About the ISPOT-A study

The International Study to Predict Optimized Treatment in Attention Deficit/Hyperactivity Disorder is a long running multicentre and open-label trial to identify biomarkers of ADHD and predict treatment response to short-acting methylphenidate in children and adolescents diagnosed with this disorder.
The primary outcome measure is to determine whether the genetic-brain-cognition function markers (or combination of markers) ‘normalize’ with acute drug treatment in ADHD, while the secondary outcome measure determines whether markers of acute treatment prediction are also predictive of functional outcome over 6-12 months.

The Brainclinics Research Institute
Our institute is the only research body in Europe to participate in this important study, and our researchers affirmed that EEG’s are excellent biomarkers to predict methylphenidate response on the treatment of ADHD.

About the ISPOT-D study

The International Study to Predict Optimised Treatment in Depression is the largest personalized medicine research study in depression ever.
The aim of the study is to identify genetic, physical (brain) and psychological (cognitive) markers (or combinations of them) that predict specific response to a range of antidepressants treatment (Escitalopram, Venlafaxine, Sertraline) in patients diagnosed with major depressive disorder. This study is focused on outcomes which may impact on how “personalised medicine” is implemented in depression.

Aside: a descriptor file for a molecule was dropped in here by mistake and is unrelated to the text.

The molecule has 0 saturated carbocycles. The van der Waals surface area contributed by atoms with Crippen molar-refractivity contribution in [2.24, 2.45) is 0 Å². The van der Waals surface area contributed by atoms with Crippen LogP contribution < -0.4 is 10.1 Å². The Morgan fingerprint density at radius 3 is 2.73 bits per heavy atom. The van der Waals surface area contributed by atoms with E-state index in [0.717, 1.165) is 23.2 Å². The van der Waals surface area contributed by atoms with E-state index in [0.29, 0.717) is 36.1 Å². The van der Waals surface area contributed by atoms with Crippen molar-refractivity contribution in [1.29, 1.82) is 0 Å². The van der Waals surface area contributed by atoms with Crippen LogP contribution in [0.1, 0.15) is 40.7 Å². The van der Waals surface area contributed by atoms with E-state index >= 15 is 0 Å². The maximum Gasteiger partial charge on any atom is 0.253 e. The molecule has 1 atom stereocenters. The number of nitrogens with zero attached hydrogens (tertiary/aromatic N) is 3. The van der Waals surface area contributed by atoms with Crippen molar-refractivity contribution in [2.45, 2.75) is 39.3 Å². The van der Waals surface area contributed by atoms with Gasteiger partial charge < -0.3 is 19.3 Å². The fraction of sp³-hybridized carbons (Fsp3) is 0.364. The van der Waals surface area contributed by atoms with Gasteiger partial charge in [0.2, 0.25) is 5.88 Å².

Our participation
We investigated the collected EEG data for 1008 MDD (Major Depressive Disorder) patients to see whether connectivity in alpha and theta frequencies of the DLPFC-DMPFC-sgACC network changed from pre- to post-treatment between: (i) patients and controls, and (ii) responders (R) and non-responders (NR). We dicovered that women exhibited higher alpha and theta connectivity compared to males, both pre- and post-treatment. Furthermore, theta, but not alpha, hypo-connectivity was found for MDD patients. A decreased alpha connectivity after treatment was found only for male responders, while non-responders and females exhibited no changes in alpha connectivity. Decreasing alpha connectivity could potentially serve as a treatment emergent biomarker, (in males). Furthermore, it could be useful to apriori stratify by gender for future MDD studies.

We also found that antidepressant treatment could be vastly improved by reducing the number of treatment steps, and a good way of achieving that is by employing biomarkers that can predict treatment outcome.